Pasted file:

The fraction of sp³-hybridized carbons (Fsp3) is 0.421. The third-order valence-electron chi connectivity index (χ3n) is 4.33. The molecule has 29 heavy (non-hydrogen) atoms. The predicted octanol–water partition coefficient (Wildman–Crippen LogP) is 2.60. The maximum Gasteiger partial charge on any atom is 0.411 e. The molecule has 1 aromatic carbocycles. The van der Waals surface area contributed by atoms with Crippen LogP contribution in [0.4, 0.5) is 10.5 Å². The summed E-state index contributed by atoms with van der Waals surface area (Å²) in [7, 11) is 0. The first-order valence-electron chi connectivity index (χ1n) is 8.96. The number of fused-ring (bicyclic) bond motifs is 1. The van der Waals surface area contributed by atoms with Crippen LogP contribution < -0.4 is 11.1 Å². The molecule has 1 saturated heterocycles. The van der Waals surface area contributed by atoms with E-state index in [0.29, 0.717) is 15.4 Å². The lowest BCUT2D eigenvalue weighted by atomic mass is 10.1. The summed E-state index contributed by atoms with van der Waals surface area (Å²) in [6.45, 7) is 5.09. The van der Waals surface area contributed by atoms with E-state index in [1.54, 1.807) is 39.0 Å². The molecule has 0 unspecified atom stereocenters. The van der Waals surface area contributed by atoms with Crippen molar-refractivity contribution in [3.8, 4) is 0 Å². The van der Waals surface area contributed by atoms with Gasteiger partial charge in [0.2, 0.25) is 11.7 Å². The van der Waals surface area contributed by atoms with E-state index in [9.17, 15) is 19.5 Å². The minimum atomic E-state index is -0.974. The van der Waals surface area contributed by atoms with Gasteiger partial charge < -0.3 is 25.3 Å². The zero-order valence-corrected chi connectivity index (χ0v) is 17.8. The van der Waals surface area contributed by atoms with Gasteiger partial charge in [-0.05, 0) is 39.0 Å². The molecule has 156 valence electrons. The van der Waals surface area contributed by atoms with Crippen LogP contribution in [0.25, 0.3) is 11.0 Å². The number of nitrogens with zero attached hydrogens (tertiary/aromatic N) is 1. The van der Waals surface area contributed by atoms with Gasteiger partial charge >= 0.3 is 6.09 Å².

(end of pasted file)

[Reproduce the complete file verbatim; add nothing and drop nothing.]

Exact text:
The fraction of sp³-hybridized carbons (Fsp3) is 0.421. The third-order valence-electron chi connectivity index (χ3n) is 4.33. The molecule has 29 heavy (non-hydrogen) atoms. The predicted octanol–water partition coefficient (Wildman–Crippen LogP) is 2.60. The maximum Gasteiger partial charge on any atom is 0.411 e. The molecule has 1 aromatic carbocycles. The van der Waals surface area contributed by atoms with Crippen LogP contribution in [0.4, 0.5) is 10.5 Å². The summed E-state index contributed by atoms with van der Waals surface area (Å²) in [7, 11) is 0. The first-order valence-electron chi connectivity index (χ1n) is 8.96. The number of fused-ring (bicyclic) bond motifs is 1. The van der Waals surface area contributed by atoms with Crippen LogP contribution < -0.4 is 11.1 Å². The molecule has 1 saturated heterocycles. The van der Waals surface area contributed by atoms with E-state index in [0.29, 0.717) is 15.4 Å². The lowest BCUT2D eigenvalue weighted by atomic mass is 10.1. The summed E-state index contributed by atoms with van der Waals surface area (Å²) in [6.45, 7) is 5.09. The van der Waals surface area contributed by atoms with E-state index in [1.54, 1.807) is 39.0 Å². The molecule has 0 unspecified atom stereocenters. The van der Waals surface area contributed by atoms with Crippen molar-refractivity contribution in [3.8, 4) is 0 Å². The van der Waals surface area contributed by atoms with Gasteiger partial charge in [0.2, 0.25) is 11.7 Å². The van der Waals surface area contributed by atoms with E-state index in [9.17, 15) is 19.5 Å². The minimum atomic E-state index is -0.974. The van der Waals surface area contributed by atoms with Gasteiger partial charge < -0.3 is 25.3 Å². The zero-order valence-corrected chi connectivity index (χ0v) is 17.8. The van der Waals surface area contributed by atoms with Gasteiger partial charge in [-0.05, 0) is 39.0 Å². The molecule has 156 valence electrons. The van der Waals surface area contributed by atoms with Crippen LogP contribution in [0.25, 0.3) is 11.0 Å². The number of nitrogens with zero attached hydrogens (tertiary/aromatic N) is 1. The van der Waals surface area contributed by atoms with Gasteiger partial charge >= 0.3 is 6.09 Å².